social services, access to authorities, tele-education, purchases of goods and services,
j
and entertainment Such a contracted service, available in 1977, proves not only the
technical feasibility of such a system, but also its applicability. The HHI system is close
indeed to the system discussed in the Prospects vision, although the Prospects vision
|
downplays the entertainment and television potentials of such home/workstations.
The structure of the system tested relates directly to its function. An interactive two-
way cable system feeds into the centralizing character of computer information
technologies. Here, users can only interact with the center and receive information from
that center. This gives the power of information and control to the center and is only
made available from the center. This concept of dumb workstations dependent on a
central mainframe computer would not be ideal for creating a world like the Prospects
vision. Here, decentralized smart workstations that can communicate with a central
43


computer, or several central computers, and are also capable of point-to-point
i
communications with any other workstation, would be desirable.
i
One of the first political applications of computer information technology in the
U.S. was in urban government. Urban government can be viewed as an information
i
system in which data are collected, organized, stored, managed, analyzed, and
retrievedall ultimately for decision-making purposes (Westin, 1971, p. 331). The
application of computers in areas such as urban government in fact created fields of
study such as systems science and information management. While many had hoped
for a total system design iand implementation, as with most new technologies,
computers were integrated piecemeal and a great deal of information duplication and
confusion occurred. I think it is important to stress here that even with about 30 years
of integration of information technologies in the urban management area, no cities have
i
yet achieved an integrated and total systems operation. It is also important to note that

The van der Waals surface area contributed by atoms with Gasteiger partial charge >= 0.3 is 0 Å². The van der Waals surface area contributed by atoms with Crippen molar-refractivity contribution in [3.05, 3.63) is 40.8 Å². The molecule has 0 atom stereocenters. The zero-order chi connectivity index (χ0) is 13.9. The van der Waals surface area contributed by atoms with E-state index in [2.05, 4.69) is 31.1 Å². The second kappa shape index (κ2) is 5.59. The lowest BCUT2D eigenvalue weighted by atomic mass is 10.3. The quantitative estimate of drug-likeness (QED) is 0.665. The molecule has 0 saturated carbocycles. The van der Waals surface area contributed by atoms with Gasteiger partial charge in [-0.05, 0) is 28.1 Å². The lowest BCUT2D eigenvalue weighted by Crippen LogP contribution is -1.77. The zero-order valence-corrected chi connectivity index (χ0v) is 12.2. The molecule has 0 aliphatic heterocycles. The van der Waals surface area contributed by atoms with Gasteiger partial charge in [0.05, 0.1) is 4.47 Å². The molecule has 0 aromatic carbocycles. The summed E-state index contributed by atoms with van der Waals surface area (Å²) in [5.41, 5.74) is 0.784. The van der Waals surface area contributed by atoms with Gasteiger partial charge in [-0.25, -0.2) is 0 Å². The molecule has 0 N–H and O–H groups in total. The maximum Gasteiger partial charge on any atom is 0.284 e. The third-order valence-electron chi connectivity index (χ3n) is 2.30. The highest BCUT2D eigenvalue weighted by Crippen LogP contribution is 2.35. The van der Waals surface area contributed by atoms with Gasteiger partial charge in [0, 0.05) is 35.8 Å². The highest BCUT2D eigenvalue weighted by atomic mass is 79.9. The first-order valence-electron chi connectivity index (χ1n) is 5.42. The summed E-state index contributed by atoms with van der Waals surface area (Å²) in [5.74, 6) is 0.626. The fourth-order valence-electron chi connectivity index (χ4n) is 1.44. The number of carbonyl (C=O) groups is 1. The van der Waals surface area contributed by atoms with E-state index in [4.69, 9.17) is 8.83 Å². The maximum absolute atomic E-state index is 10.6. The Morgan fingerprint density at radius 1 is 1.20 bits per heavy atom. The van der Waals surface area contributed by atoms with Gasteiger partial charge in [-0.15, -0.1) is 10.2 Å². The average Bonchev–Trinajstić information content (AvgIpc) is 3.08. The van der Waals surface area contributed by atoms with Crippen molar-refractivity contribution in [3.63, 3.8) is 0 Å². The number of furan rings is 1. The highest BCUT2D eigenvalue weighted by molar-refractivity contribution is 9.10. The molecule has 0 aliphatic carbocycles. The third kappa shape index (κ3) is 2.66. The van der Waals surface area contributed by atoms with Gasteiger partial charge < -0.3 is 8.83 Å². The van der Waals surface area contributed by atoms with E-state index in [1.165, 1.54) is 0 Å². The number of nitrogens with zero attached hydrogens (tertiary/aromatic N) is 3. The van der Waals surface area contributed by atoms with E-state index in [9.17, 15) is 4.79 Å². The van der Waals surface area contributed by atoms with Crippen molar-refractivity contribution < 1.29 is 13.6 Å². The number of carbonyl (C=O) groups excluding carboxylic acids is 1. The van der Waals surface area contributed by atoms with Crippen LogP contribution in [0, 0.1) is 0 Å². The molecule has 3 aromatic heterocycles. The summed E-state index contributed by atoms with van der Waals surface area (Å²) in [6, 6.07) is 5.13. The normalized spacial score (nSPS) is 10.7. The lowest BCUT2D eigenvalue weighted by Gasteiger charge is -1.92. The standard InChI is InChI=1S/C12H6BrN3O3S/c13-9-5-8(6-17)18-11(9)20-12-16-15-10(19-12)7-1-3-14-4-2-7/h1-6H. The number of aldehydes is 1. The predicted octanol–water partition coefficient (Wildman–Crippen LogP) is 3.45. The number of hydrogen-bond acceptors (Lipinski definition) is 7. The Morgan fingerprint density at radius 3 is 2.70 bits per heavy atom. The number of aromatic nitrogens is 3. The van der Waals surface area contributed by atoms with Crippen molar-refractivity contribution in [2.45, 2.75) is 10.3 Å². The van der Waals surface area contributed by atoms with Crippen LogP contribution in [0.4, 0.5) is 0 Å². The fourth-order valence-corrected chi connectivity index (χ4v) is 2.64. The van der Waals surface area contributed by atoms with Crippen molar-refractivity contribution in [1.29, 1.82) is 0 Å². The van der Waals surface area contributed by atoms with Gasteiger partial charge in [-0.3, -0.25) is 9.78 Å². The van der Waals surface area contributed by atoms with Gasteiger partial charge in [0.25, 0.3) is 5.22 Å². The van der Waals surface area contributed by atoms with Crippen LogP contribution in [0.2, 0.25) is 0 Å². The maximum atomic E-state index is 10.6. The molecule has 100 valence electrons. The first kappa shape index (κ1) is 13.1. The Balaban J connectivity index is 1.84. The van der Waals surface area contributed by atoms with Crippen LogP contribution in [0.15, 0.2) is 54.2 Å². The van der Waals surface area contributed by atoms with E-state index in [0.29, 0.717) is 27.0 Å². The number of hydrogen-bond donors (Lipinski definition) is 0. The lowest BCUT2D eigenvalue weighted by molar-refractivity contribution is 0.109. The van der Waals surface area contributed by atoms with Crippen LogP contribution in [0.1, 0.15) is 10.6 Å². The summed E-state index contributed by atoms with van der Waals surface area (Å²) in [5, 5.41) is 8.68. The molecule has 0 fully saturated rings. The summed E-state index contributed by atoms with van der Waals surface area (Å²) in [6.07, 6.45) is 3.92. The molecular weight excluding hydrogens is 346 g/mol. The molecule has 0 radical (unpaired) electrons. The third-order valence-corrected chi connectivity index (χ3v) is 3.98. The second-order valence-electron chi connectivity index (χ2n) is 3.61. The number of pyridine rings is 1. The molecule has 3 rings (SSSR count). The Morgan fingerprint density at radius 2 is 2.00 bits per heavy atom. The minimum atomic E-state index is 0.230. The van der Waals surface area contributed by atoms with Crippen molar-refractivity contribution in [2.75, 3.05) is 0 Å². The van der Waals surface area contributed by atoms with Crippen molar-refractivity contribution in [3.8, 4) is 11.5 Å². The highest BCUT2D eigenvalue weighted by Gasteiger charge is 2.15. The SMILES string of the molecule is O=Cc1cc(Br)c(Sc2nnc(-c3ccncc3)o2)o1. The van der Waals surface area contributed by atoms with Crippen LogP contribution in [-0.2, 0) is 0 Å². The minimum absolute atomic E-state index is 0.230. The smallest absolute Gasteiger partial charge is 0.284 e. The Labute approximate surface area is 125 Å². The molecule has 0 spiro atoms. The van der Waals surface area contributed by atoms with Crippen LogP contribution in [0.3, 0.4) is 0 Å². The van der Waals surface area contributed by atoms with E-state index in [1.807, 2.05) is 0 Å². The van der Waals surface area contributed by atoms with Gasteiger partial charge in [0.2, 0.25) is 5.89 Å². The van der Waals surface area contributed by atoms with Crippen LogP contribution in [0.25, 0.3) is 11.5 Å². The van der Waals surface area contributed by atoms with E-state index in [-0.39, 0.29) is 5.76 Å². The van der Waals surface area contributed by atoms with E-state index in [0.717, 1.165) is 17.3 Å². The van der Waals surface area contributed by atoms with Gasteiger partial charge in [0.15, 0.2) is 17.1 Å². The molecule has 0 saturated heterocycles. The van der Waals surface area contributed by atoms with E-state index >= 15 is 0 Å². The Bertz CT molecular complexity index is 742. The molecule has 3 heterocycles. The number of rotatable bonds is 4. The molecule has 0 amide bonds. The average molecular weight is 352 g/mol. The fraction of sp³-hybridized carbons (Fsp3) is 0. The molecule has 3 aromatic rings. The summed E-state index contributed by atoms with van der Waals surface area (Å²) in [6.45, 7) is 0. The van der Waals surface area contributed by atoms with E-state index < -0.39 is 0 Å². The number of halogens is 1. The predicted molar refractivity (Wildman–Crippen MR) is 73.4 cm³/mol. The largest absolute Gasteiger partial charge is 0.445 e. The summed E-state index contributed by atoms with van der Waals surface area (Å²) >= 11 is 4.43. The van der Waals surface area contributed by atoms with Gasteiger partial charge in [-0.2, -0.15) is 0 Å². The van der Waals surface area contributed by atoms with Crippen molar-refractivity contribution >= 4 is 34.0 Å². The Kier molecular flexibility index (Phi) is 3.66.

this use of information technologies so far has only served the bureaucracies and
i
l
officials already institutionalized by urban government; it has not served to open urban
government to the public, nor challenged the basic ways in which U.S. urban centers
I
do business. If anything, it has allowed urban centers to increase in population to the
size of many small countries and still maintain the established order. Some form of
computerized vote tallying has been implemented in almost every local voting precinct,
yet again the method of voting has changed little, only the speed and accuracy with
which the count has been performed.
We are an information automated and automating society. I do not think it is
oversimplification at this point to state that the integration of information technologies to
date has tended to feed into the current institutional political and economic framework
by strengthening, rather than challenging it. The most trivial use yet put to computers
44


I
I
has been in homes where they remain isolated devices with programs to store recipes
and addresses or produce computerized entertainment But the important question does
not concern critique but why this this so. Part of the answer lies in the ideologies of
technology that are presented. [T]echnophiles tend to be the optimists who believe that
the present technological revolution in information storage, processing, and retrieval
has already inaugurated a post-industrial, information society with higher productivity
and plenty at the world centers that will eventually trickle down to the peripheries
(Tehranian, 199Q, p. 4). According to this view, information technologies have already
done what they do best, by making present systems more efficient. Returning to
Mannheim, even though most of these portraits of future techno-society couldnt be
classified as utopian, the future they portray has little revolutionary potential. The